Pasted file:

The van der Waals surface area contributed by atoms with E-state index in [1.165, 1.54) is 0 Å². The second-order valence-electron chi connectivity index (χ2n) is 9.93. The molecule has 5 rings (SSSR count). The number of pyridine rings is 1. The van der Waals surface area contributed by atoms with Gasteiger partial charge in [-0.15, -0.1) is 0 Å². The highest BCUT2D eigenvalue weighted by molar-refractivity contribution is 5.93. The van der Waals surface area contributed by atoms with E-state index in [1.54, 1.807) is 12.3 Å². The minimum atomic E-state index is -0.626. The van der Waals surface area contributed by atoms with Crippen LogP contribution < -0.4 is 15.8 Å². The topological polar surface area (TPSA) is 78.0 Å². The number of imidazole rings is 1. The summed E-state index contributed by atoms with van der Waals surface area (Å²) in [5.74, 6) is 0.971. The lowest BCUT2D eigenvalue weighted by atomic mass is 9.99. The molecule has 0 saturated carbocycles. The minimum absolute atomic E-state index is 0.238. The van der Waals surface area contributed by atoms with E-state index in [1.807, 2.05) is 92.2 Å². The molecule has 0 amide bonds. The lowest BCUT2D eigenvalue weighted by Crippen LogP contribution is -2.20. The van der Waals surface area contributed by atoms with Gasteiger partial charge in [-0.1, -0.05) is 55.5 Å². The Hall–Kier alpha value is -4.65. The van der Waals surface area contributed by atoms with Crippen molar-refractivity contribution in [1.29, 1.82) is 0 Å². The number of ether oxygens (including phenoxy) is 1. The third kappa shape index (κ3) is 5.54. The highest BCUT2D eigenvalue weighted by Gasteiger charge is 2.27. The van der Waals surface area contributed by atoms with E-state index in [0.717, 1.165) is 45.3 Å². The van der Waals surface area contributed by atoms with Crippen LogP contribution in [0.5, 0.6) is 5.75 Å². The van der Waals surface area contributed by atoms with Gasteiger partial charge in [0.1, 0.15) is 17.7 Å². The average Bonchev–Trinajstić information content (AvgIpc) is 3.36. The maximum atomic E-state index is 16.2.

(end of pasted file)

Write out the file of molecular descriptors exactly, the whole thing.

The van der Waals surface area contributed by atoms with E-state index in [1.165, 1.54) is 0 Å². The second-order valence-electron chi connectivity index (χ2n) is 9.93. The molecule has 5 rings (SSSR count). The number of pyridine rings is 1. The van der Waals surface area contributed by atoms with Gasteiger partial charge in [-0.15, -0.1) is 0 Å². The highest BCUT2D eigenvalue weighted by molar-refractivity contribution is 5.93. The van der Waals surface area contributed by atoms with E-state index in [1.54, 1.807) is 12.3 Å². The minimum atomic E-state index is -0.626. The van der Waals surface area contributed by atoms with Crippen LogP contribution < -0.4 is 15.8 Å². The topological polar surface area (TPSA) is 78.0 Å². The number of imidazole rings is 1. The summed E-state index contributed by atoms with van der Waals surface area (Å²) in [5.74, 6) is 0.971. The lowest BCUT2D eigenvalue weighted by atomic mass is 9.99. The molecule has 0 saturated carbocycles. The minimum absolute atomic E-state index is 0.238. The van der Waals surface area contributed by atoms with E-state index in [1.807, 2.05) is 92.2 Å². The molecule has 0 amide bonds. The lowest BCUT2D eigenvalue weighted by Crippen LogP contribution is -2.20. The van der Waals surface area contributed by atoms with Gasteiger partial charge in [-0.1, -0.05) is 55.5 Å². The Hall–Kier alpha value is -4.65. The van der Waals surface area contributed by atoms with Crippen molar-refractivity contribution in [1.29, 1.82) is 0 Å². The number of ether oxygens (including phenoxy) is 1. The third kappa shape index (κ3) is 5.54. The highest BCUT2D eigenvalue weighted by Gasteiger charge is 2.27. The van der Waals surface area contributed by atoms with E-state index in [0.717, 1.165) is 45.3 Å². The van der Waals surface area contributed by atoms with Crippen LogP contribution in [0.5, 0.6) is 5.75 Å². The van der Waals surface area contributed by atoms with Gasteiger partial charge in [0.1, 0.15) is 17.7 Å². The average Bonchev–Trinajstić information content (AvgIpc) is 3.36. The maximum atomic E-state index is 16.2.